Inducing Lactation with Domperidone – an experiment

Induction of lactation has always piqued my interest

Something that has always piqued my interest is induction of lactation. Over the years, I had looked at the information available and what I have found is confusing at best and frightening at worst. There are many purported galactagogues available – both synthetic and plant-based but the information on what to do with them is generally unclear. There are three protocols, known as the Newman-Goldfarb Protocols, that are the most well-known but honestly, I found them very difficult to understand.

There are many reasons why a person might decide to induce lactation. Perhaps they want to co-feed with the gestational parent. Perhaps they have adopted a very young child. Perhaps, like me, they are just curious to see what would happen!

I decided to embark upon my own journey of inducing lactation 

With that being said, I decided to embark upon my own journey of inducing lactation whilst taking Domperidone for an unrelated medical condition – milk production is an “uncommon” side effect of Domperidone.

I tried to keep to a schedule of pumping every three hours with an electric double pump – excluding night time – but this very quickly became an “as and when” situation. It is often repeated throughout the feeding community that you need to “use it or lose it” when it comes to milk production. The more you remove, the more your body will make – therefore, sticking to a schedule will maximise your chances of successful output. I was also taking 10 mg of Domperidone twice a day as prescribed. 

The first day of pumping was uneventful. It took a while to get to grips with the pump I chose and I spent quite a bit of time going through all the different pumping patterns avauilable. On day 2, I noticed I was producing tiny droplets of milk. I don’t know if this was sheer luck or if the Domperidone had made this happen so quickly. By day 3, my nipples were sore and bleeding. After 4 days, I decided to stop the experiment as it was uncomfortable.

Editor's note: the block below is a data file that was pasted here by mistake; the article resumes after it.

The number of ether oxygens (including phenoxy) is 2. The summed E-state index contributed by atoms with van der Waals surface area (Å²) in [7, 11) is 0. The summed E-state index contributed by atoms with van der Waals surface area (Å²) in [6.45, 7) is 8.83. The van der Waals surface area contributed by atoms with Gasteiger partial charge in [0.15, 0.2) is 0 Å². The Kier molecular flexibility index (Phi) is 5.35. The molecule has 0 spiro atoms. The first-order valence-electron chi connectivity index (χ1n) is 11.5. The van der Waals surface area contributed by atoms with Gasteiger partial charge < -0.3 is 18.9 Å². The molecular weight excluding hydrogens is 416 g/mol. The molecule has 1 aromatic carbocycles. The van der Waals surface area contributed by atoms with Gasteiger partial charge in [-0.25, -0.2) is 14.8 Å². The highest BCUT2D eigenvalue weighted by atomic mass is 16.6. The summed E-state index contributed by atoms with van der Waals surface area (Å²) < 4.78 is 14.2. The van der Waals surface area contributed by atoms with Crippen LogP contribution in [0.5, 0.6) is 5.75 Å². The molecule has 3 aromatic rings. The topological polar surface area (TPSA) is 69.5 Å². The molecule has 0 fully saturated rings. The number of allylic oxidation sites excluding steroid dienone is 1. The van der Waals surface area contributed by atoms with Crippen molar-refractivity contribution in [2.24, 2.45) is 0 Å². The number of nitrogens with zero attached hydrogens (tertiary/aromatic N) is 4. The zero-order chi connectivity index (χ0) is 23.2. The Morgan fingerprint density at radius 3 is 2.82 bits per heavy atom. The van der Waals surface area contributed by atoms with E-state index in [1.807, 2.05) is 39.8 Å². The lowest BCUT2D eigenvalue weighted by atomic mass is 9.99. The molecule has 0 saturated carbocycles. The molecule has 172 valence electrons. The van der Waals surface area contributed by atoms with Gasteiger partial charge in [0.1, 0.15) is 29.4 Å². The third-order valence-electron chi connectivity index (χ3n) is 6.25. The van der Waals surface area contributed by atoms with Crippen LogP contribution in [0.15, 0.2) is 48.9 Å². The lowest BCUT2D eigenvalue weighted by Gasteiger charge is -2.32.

Something I noticed very quickly during my experiment is that I was noticeably hungry and thirsty. As an autistic person who struggles with interoception, I often struggle to recognise hunger and thirst but it was very obvious whilst pumping. I think if I were to try the experiment again, I would create a proper schedule that I would stick to, I would invest in a pump that allows me to change the flange size and I would use a pump that didn’t require me to hold it in place! I also hadn’t really considered the potential difficulties of inducing lactation with inverted nipples.


Find out more about inducing lactation

There is no “right way” to induce lactation, not really. You need some “key ingredients” but how you go about mixing those ingredients is up to you.

I take my hat off to anyone who produces milk. 

Establishing a supply takes dedication and hard work! 

Read more about inducing lactation without being pregnant in this article from La Leche League |nternational.

If you would like to share your own story about inducing lactation, please do get in touch.

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